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Shakespeare + Richard III: Influencing History

A brief introduction to Shakespeare and the history behind Hamlet.
by

Ms. Bailey

on 22 September 2016

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Transcript of Shakespeare + Richard III: Influencing History

Shakespeare and Richard III: Influencing History
Birth
Although the exact date of Shakespeare's birth is unknown, the closest date hypothesized is April 23rd, 1564.
The room in which Shakespeare was born.
Studied at Stratford-upon-Avon's local grammar school, which was not far from his own home.
Shakespeare studied mainly Latin authors from the early age of only six or seven: this most likely accounts for his extensive and scholarly vocabulary.
Very little is known about Shakespeare's life during two major spans of time, commonly referred to as the "lost years": 1578-82 and 1585-92.
The first period covers the time after Shakespeare left grammar school until his marriage to Anne Hathaway in November of 1582.
The second period covers the seven years of Shakespeare's life in which he must have been perfecting his dramatic skills, collecting sources for the plots of his plays, and writing his plays.
The Mystery of "Anne"
Anne Whateley?
Anne Hathaway?
Different names in the marriage ledger
Birth records show that
Shakespeare's wife, Anne Hathaway (...) was 26 when they
got married and already several months
pregnant.
A sketch of Anne Hathaway
Married wife, Anne Hathaway,
when she was 26 (he was 18)
and pregnant.
Three children
Susanna
Twins - Hamnet & Judith
Hamnet tragically died at age 11 in 1596 (perhaps from the Plague, but most likely some illness like pneumonia), an event which indubitably affected Shakespeare's writing.
Between 1589 and 1613, Shakespeare produced most of his best-known work. He was also noted as an accomplished actor in London between 1585 and 1589.
His surviving works, including some collaborations, consist of about 38 plays, 154 sonnets, two long narrative poems, and several other poems. His plays have been translated into every major living language and are performed more often than those of any other playwright.
Here are a few of them....
Comedies
Histories
Tragedies
Tragicomedies (Romances)
Moving on to Richard III, as that is why we are here!
Shakespeare died on April 23rd, 1616 (notice anything familiar?)
He left Anne his "second best bed" - an insult or a tender farewell?
The actual King Richard III was born in 1452 and died in 1485 (in battle).
The play was most likely written around 1592.
Originally printed in 1597 (for reference: several years before Hamlet).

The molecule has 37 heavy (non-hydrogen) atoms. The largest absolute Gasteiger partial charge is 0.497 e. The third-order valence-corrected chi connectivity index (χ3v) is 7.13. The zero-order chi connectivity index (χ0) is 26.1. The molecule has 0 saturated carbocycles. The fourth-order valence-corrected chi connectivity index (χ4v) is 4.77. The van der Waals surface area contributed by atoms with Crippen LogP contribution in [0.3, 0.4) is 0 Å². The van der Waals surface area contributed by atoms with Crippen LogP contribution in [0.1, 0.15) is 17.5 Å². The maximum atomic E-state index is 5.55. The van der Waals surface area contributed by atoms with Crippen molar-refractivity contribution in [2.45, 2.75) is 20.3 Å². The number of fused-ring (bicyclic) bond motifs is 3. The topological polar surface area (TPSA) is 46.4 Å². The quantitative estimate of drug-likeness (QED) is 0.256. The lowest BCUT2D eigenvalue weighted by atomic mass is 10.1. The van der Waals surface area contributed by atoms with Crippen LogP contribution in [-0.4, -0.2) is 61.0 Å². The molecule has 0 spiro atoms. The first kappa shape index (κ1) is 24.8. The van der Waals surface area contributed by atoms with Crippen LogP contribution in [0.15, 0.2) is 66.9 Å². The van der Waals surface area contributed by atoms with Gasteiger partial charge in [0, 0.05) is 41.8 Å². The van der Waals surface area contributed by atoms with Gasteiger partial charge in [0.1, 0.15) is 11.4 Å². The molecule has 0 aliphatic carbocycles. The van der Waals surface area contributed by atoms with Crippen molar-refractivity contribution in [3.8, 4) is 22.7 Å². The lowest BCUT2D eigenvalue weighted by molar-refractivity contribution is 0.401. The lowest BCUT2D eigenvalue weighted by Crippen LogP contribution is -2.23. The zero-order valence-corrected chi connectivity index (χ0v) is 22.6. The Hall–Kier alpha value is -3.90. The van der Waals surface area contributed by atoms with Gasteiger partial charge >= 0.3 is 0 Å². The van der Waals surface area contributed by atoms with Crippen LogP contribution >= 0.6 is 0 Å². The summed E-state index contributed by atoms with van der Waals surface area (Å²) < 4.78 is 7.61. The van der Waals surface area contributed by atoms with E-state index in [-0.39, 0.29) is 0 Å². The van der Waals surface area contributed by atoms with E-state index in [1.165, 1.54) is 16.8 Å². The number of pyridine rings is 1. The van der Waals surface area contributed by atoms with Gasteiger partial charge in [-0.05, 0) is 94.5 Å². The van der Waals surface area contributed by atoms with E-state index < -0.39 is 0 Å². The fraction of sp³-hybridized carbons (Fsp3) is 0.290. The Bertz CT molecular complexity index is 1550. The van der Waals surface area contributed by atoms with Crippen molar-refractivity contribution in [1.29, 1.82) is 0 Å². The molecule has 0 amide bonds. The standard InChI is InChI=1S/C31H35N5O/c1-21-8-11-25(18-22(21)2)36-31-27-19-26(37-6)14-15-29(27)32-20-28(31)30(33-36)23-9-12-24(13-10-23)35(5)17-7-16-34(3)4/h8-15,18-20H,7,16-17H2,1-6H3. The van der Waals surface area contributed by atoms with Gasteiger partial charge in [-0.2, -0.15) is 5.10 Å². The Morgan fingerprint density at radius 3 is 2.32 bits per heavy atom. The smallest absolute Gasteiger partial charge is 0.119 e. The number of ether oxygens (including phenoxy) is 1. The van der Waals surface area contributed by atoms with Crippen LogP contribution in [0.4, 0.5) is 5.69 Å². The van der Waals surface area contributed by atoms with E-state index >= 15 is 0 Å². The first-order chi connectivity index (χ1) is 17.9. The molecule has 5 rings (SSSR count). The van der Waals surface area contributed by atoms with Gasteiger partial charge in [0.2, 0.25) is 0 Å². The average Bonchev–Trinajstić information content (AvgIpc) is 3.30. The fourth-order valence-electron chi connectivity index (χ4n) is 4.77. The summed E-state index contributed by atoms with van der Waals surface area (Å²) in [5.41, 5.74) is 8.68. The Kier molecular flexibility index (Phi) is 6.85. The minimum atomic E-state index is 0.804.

Shakespeare's sources for Richard III
Holinshed's Chronicles of England, Scotland, and Ireland (2nd edition, 1587)
Holinshed's account, written in 1577, is itself taken from The Union of the two noble and illustre famelies of Lancastre and Yorke, written in 1550 by Edward Hall.
Hall's version is based on yet another text, the History of King Richard the Thirde, published in 1513 by Sir Thomas More.
(Why am I showing you ALL of these?)

Shakespeare took the villainous angle based mainly on More's account.
Over the centuries, there have been many disputes regarding Shakespeare's depiction of the king. Historians argued that he was not the deformed villain that Shakespeare purported him to be, and questions were raised about whether the Tudors spread lies about the extent of his villainy as propaganda to support their own reigns.
...and then, in a parking lot in England, on February 4th, 2013...
Criticism
Bones revealed that Richard III WAS, indeed, hunchbacked, due to a nasty case of scoliosis!
Disputes over reburial have reignited the War of the Roses: Shakespeare's play cited in court cases to determine who "owns" his bones.
New articles and findings are being published EVERY DAY!
Since 1924, the Richard III Society has attempted to educate people on what it says is a "truer memory of the king as a fair and decent ruler", who brought in special courts to hear the grievances of the poor. Since the discovery of his bones, the society's membership has grown by nearly half, and it now hosts 4,000 members across the world.
We will investigate, along with the rest of the world, the new findings as we read Shakespeare's account.
Citations:
Bradley, A.C. Shakespearean Tragedy. New York: St. Martin's Press, 1966.
Evans Lloyd Gareth. Shakespeare IV. London: Oxford university Press, 1967.
Granville-Barker, Henry. Prefaces to Shakespeare. New York: Hill and Wang, 1970.
Mabillard, Amanda. Shakespeare's Sources for Hamlet. Shakespeare Online. 20 Aug. 2000. (date when you accessed the information) < http://www.shakespeare-online.com/sources/hamletsources.html >.
http://www.csmonitor.com/World/2013/0927/Richard-III-a-maligned-king-s-reburial-becomes-a-sordid-affair

But shall we wear these glories for a day?
Or shall they last, and we rejoice in them? (4.2.6-7)
-Defining quote of Richard III's reign

Globe Theatre built in 1598
Patronized by Queen Elizabeth I, then King James I
Who do YOU see in this portrait?
Full transcript